If you already qualify for maximum taper relief, the cost of the extension dates back to the original purchase. No problem. If you move you have to own the new premises for two years before you’re back in the same taper relief position.

A lot can happen in two years.


You are probably aware that a new unincorporated business has three months in which to notify the Revenue that it has started to trade. Failure to notify means a penalty of £100.

Companies now also have three months in which to report commencement of trade. Failure to notify means a penalty. Admittedly, not a fortune but not the best way to start off business.

A new company lying dormant for a while, then one day starting to trade and forgetting to make the necessary introductions to Mr Taxman is a more common scenario than you might imagine.


When did you last set aside time to identify the key risks that could damage your business? What steps have you taken to try to manage these risks?

The best way of assessing risk and what can be done is for the business owners and key staff to spend a day brainstorming off site with no interruptions (it’s worth it just for the ‘no interruptions’!) to identify risks and formulate an action plan. An example of some of the risk areas to be considered are:

What happens if a key member of your staff leaves? Do they have information about your customer base and what can you do to stop them taking business away from you after they’ve left?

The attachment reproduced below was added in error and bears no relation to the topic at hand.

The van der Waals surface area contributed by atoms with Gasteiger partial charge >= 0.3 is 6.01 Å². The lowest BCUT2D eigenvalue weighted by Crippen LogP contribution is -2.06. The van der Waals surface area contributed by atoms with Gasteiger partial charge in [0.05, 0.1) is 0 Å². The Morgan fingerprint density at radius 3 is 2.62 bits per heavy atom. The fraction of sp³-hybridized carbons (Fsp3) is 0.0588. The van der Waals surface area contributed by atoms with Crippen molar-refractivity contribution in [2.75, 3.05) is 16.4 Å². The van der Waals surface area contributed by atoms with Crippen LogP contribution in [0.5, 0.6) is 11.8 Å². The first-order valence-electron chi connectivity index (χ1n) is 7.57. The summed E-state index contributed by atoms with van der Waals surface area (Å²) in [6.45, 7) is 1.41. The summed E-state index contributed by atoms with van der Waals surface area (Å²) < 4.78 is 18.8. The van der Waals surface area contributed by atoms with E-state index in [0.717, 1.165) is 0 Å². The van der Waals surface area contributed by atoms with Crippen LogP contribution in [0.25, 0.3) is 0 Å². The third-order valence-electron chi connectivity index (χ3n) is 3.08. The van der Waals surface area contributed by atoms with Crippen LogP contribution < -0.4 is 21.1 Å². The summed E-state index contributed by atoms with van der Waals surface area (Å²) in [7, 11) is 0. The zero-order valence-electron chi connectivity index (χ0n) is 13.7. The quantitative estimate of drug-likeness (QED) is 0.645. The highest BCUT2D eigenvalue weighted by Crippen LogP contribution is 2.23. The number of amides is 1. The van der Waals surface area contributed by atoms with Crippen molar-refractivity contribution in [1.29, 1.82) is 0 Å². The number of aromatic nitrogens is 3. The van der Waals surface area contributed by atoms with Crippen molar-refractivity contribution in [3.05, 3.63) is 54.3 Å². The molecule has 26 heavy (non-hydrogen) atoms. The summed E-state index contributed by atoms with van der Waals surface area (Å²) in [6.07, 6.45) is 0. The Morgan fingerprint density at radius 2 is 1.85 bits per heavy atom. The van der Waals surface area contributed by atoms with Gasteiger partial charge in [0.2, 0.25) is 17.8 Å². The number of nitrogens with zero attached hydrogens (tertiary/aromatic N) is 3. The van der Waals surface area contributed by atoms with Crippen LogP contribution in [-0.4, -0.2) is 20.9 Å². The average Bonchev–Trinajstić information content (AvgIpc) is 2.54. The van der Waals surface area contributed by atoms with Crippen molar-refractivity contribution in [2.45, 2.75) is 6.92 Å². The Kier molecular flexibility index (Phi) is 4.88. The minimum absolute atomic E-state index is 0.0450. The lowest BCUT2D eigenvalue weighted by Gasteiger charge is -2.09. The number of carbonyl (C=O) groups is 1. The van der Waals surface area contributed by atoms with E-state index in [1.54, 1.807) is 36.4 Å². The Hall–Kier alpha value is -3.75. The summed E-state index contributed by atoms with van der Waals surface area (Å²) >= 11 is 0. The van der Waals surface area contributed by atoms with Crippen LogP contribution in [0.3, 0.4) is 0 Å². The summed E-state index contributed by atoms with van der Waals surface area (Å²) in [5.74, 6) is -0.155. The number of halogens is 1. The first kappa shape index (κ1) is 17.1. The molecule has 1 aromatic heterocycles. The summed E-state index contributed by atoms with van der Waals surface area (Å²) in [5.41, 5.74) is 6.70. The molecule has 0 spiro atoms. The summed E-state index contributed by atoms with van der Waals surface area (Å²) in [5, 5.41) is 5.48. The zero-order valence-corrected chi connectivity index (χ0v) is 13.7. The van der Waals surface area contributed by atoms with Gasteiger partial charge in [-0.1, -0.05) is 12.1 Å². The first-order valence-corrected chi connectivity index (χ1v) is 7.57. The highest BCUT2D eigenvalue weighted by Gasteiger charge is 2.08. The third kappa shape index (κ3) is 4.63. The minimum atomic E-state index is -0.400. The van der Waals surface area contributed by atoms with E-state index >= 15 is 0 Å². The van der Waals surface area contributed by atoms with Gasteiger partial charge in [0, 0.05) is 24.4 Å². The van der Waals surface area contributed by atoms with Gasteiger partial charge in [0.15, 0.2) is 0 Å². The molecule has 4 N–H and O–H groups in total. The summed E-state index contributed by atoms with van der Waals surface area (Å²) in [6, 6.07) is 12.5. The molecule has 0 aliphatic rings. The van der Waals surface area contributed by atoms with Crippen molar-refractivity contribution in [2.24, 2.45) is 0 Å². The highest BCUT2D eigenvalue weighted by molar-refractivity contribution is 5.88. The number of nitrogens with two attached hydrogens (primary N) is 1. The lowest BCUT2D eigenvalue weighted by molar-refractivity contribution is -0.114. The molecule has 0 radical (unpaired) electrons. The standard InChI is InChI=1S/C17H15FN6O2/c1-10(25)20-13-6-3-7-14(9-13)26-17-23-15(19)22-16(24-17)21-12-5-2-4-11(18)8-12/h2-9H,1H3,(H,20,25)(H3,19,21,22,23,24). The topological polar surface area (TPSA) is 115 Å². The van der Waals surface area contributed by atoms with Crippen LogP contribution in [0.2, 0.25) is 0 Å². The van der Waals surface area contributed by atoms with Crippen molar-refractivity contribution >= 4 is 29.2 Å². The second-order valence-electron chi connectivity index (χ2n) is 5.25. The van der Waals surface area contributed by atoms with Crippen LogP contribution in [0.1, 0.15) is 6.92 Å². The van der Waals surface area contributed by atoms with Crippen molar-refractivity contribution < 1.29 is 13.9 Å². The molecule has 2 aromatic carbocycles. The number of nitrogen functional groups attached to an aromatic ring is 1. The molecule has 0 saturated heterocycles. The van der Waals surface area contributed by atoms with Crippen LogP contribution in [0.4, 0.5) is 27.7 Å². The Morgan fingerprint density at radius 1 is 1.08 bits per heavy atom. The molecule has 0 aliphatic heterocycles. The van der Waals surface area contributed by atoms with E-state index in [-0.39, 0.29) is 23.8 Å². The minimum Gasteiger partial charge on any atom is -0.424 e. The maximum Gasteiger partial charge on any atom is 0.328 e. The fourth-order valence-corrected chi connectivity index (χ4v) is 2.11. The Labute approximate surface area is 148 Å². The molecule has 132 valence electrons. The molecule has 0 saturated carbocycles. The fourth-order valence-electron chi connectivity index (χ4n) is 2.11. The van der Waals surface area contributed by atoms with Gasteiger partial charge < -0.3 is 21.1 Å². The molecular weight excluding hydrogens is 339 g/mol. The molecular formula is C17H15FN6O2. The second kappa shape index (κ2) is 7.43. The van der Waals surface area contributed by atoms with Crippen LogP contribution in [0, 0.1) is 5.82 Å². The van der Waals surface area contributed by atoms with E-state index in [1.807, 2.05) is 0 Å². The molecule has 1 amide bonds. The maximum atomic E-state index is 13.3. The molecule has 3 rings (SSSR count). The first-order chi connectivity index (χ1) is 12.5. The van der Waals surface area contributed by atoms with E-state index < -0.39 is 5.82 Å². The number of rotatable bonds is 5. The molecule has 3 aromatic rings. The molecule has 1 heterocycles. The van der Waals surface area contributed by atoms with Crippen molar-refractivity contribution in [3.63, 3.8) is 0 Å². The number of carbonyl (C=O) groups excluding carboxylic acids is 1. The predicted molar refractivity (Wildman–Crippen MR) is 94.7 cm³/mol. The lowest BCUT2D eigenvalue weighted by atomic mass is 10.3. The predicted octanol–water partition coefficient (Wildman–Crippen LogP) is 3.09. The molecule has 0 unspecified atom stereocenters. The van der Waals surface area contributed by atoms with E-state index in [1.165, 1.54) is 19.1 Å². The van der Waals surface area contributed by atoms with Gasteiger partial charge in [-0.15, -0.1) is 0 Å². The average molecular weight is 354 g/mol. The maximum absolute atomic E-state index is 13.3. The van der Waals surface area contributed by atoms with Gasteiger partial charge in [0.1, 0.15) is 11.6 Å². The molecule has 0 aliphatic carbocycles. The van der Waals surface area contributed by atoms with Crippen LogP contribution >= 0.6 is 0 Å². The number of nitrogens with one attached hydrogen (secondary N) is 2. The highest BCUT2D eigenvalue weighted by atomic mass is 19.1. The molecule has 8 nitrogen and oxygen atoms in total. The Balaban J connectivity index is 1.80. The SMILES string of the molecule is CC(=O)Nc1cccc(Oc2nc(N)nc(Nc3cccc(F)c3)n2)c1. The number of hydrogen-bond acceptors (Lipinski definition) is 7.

Is your business heavily dependent on a single supplier and should you be searching for ways to reduce your reliance on that supplier?

What are your main competitors doing? Is there anything they are doing or are there changes in the marketplace that could seriously affect the sales of your product or service?

If your IT was disabled, how would it affect your business and can you put in place any plans to minimise the disruption?

Do you have a disaster recovery action plan?

A brainstorming ‘away day’ can do more than just deal with the threats. What about the opportunities? We can help you identify where you are now, where you want to be in the future and how to get there.

In our experience, such ‘time out’ is certainly worthwhile. If you do want to take a long hard look at yourself and want our input as a co-ordinator and facilitator who already knows something about your business just call your usual contact partner.


Take the scenario we’ve just described. What if the business owners, directors and key staff are….well, just you! And, maybe also another family member. You carry all the burden, make all the decisions and, in fact, are so busy doing so that you don’t really have time to plan properly. You can’t grow the business because you’re working too hard! Outside the business….the expression “get a life” springs to mind.

It wouldn’t do you any harm to have a day off, specifically for thinking. Just to think about:

– growing turnover
– trimming expenses
– employee matters
– succession or exit strategy
– funding for your pension
– tax planning

Ah, yes, but who can you talk to? There’s always us.


You know Square Circular never sets out to be an events diary but DON’T FORGET:

19 May ’04 – submission of Forms P35 for 2003/04
6 July ’04 – submission of Forms P11D for 2003/04
31 July ’04 – second tax instalment for 2003/04

If you need any help with the PAYE or benefits forms DON’T FORGET to ask us.